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HP-UX 11i Version 3: February 2007

Technical documentation

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scsi_tape — SCSI sequential access device driver


SCSI sequential-access (tape) devices store a sequence of data blocks. Data can be read and written using either fixed or variable sized block mode. If supported by the device, variable sized block mode is normally used (even when all blocks are the same size). Fixed sized block mode is generally only used for tape devices which do not support variable sized blocks. Fixed sized block mode can be used on some tape devices which support variable sized blocks to increase I/O performance.

Generally SCSI tape devices are controlled through the mt (see mt(7)) generic tape device interface. This section describes features that are specific to SCSI tape devices.

The SIOC_CAPACITY ioctl (see scsi(7)) can be used to determine remaining tape capacity for some tape devices. The blksz field indicates the "natural" block size of the device. This value may or may not be the current block size of the device. The number of blocks, indicated by the lba field, is an estimate of how much data can be written on the remaining media. A zero size is returned for devices that do not provide remaining-capacity information. The quantity of data that can actually be written may be higher or lower than indicated, depending on such factors as block size, media defects, data compression, and ability to maintain streaming.

To improve performance, most SCSI tape devices have caches. Read-cache use, called "read ahead", causes the tape drive to read data in anticipation of read requests. Read ahead is only apparent to users in the increased performance that it produces. Write-cache use is called "immediate reporting". Immediate reporting increases I/O performance by reporting a completed write status before the data being written is actually committed to media. This allows the application program to supply additional data so that continuous media motion, called "streaming", can be achieved. The SIOC_GET_IR ioctl can be used to determine if immediate-reporting functionality is currently being used by the device. The value "1" indicates immediate reporting is enabled. By default, the device driver attempts to enable immediate reporting. The SIOC_SET_IR ioctl can be used to explicitly enable or disable immediate reporting. A zero value disables immediate reporting. The value "1" enables immediate reporting. The MTIOCTOP ioctl MTNOP command can be used to cause any cached data to be written (committed) to media. Note that the device immediate reporting mode set by the SIOC_SET_IR ioctl survives between close() and open() calls, but not through system reboot.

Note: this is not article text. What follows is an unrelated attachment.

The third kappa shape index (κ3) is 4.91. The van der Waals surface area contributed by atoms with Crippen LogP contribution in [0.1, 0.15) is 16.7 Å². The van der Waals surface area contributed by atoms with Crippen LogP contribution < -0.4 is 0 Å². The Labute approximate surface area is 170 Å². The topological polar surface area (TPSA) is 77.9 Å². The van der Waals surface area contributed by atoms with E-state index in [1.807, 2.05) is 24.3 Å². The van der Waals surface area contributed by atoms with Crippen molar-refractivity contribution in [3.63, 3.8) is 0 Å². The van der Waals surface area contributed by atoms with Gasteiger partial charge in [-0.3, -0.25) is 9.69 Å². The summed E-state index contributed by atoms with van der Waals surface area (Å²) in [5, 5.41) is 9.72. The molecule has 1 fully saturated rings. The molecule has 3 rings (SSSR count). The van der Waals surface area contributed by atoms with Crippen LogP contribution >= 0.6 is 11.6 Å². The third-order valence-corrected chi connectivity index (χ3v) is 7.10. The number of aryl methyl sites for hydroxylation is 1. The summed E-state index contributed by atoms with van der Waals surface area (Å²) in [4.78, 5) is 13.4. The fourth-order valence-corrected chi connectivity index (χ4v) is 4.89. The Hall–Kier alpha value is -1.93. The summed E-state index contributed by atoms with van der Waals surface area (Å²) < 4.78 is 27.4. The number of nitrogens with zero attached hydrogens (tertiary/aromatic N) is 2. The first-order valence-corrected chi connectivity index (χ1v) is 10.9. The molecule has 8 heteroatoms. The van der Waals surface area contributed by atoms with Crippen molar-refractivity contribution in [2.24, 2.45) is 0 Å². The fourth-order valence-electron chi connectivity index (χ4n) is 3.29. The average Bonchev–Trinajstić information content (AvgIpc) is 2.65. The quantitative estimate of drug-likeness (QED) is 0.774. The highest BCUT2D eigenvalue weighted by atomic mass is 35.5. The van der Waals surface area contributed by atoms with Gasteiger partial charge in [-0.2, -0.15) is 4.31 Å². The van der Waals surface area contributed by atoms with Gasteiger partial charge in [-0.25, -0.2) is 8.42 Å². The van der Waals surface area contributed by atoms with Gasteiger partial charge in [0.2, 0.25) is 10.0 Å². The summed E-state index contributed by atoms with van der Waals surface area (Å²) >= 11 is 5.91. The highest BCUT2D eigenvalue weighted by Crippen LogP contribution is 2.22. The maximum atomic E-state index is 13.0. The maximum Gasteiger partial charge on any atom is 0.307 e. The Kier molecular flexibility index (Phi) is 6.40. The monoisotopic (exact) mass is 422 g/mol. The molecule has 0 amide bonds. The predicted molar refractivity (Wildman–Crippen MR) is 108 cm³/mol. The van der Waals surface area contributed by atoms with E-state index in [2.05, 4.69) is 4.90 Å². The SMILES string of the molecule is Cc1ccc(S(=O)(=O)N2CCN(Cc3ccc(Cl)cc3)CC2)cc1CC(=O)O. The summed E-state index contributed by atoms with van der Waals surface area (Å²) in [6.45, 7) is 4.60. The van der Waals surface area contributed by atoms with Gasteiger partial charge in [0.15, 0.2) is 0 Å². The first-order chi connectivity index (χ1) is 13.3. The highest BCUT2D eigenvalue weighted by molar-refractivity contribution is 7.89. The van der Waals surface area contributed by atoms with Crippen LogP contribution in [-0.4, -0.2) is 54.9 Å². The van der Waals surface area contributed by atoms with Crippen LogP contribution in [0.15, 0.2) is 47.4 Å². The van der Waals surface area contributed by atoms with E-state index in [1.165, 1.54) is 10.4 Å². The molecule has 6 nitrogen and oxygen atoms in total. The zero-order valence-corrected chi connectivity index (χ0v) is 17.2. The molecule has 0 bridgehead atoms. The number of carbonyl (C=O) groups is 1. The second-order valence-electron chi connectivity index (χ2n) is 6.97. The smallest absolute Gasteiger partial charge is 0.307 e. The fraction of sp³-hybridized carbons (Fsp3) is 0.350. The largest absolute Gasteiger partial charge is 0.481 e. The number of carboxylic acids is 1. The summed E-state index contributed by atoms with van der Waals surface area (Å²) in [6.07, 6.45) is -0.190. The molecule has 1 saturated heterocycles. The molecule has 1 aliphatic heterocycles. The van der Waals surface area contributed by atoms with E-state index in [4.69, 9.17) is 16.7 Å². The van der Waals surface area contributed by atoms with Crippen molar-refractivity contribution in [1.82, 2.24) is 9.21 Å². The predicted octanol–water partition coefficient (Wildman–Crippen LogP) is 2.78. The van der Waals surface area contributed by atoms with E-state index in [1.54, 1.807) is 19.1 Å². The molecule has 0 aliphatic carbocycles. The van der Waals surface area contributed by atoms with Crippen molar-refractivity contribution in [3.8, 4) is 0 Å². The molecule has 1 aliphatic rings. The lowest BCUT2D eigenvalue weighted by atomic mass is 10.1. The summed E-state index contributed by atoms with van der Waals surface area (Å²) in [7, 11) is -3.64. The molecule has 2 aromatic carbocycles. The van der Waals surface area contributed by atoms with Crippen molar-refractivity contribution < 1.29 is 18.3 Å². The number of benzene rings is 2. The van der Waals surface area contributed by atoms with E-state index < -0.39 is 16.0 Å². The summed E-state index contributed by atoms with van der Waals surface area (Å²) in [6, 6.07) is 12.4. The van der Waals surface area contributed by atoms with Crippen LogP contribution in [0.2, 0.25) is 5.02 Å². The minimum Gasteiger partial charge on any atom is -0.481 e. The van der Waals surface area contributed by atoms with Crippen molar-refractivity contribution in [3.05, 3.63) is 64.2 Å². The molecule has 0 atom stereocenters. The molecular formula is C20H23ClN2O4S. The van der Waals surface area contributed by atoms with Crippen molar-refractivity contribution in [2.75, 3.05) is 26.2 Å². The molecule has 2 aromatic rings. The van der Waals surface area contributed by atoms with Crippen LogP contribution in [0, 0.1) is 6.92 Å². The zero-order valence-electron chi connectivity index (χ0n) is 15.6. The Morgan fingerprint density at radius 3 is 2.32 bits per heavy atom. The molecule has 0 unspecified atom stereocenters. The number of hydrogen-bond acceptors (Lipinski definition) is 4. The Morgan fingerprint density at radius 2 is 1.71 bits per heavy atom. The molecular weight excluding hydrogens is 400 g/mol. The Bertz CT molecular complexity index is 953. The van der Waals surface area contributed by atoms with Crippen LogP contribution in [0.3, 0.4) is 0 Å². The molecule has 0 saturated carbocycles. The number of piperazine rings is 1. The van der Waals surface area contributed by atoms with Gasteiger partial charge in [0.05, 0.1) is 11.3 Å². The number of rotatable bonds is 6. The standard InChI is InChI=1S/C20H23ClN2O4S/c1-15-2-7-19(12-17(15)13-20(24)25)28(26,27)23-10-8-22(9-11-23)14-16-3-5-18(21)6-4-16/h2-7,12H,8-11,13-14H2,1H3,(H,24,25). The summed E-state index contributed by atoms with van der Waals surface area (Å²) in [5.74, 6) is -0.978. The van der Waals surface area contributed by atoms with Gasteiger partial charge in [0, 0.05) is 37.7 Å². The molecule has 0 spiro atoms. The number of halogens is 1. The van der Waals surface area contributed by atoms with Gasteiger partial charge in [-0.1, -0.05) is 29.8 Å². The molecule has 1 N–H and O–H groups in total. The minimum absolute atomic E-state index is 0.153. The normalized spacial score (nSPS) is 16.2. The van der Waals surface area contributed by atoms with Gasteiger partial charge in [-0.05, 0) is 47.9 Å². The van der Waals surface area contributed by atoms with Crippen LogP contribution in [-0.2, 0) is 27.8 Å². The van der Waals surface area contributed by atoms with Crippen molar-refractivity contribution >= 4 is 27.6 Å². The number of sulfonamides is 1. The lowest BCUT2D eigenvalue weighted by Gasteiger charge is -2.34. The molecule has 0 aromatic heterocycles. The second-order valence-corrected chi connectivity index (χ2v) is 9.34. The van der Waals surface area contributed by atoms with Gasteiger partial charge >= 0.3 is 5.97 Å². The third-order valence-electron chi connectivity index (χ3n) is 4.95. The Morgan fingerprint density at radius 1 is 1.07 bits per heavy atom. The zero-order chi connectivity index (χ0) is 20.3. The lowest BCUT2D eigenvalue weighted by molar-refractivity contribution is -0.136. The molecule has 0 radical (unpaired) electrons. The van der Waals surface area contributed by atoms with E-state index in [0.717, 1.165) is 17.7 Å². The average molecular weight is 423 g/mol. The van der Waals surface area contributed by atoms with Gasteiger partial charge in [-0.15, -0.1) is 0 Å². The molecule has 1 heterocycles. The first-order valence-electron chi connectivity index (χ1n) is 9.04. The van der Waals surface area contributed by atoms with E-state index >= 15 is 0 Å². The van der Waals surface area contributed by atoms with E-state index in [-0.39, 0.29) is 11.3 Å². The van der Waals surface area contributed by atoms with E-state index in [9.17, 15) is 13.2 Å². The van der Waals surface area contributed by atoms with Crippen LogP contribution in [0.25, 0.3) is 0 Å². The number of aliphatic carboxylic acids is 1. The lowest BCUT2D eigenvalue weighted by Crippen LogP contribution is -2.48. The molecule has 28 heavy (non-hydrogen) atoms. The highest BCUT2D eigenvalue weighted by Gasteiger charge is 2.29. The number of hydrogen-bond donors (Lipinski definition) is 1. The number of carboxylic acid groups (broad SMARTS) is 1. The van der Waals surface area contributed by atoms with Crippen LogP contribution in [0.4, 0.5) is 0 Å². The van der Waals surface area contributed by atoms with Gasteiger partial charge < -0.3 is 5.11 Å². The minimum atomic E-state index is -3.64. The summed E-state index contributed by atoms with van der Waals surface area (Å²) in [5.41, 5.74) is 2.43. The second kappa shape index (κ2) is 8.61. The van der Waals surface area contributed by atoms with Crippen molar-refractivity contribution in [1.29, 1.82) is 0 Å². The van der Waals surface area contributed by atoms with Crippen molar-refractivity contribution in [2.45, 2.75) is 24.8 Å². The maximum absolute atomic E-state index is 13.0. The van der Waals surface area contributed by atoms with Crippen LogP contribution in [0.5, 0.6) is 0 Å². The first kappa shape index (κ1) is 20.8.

The SIOC_GET_BLOCK_SIZE ioctl indicates the device's current block size. A block size of zero indicates the device is in variable-sized-block mode. A non-zero block size indicates the device is in fixed-sized-block mode.

The SIOC_SET_BLOCK_SIZE ioctl changes the current block size to the specified number of bytes. Setting the block size to zero specifies that variable-sized-block mode should be used. Any non-zero block size specifies that fixed-sized-block mode should be used. By default, the device driver attempts to set the block size to zero during open. If variable-sized-block mode is not supported by the device, the driver selects an appropriate block size for fixed-sized-block mode use. Note that the device block size set by the SIOC_SET_BLOCK_SIZE ioctl survives between close() and open() calls, but not through system reboot.

The SIOC_GET_BLOCK_LIMITS ioctl indicates the device's maximum and minimum fixed block-size limits. The device's minimum fixed block size is indicated by the min_blk_size field. The max_blk_size field contains the smaller of the maximum block size supported by the device and the maximum block size supported by the system (MAXPHYS). This is the largest valid block size for the specific combination of device, driver, and host system being used.

The SIOC_GET_POSITION ioctl can be used to determine the current media position for some devices. For devices that support this capability, the resultant value can be used to reposition the media to the same position in the future.

The SIOC_SET_POSITION ioctl can be used to cause media repositioning on some devices. For devices that support this capability, media repositioning via this mechanism can generally be completed more quickly than might be similarly accomplished using record, filemark, or setmark spacing. The argument value specified should be the result of a previous SIOC_GET_POSITION for that media volume.

The following is included from <sys/scsi.h>:

/* ioctl support for SCSI tape commands */ #define SIOC_GET_IR _IOR('S', 14, int) #define SIOC_SET_IR _IOW('S', 15, int) #define SIOC_GET_BLOCK_SIZE _IOR('S', 30, int) #define SIOC_SET_BLOCK_SIZE _IOW('S', 31, int) #define SIOC_GET_BLOCK_LIMITS _IOW('S', 32, struct scsi_block_limits) #define SIOC_GET_POSITION _IOR('S', 33, int) #define SIOC_SET_POSITION _IOW('S', 34, int) /* structure for SIOC_GET_BLOCK_LIMITS ioctl */ struct scsi_block_limits { unsigned min_blk_size; unsigned max_blk_size; };


SCSI bus and device resets cause some devices to reposition media to beginning-of-tape (BOT). This unintentional media repositioning can cause loss of data. The scsi_tape driver causes the first subsequent open() attempt to fail as an indication of potential data loss.

The scsi_tape driver does not write filemarks at close if the media has been programmatically repositioned. Applications that reposition the media prior to closing the device should write any required tapemarks.

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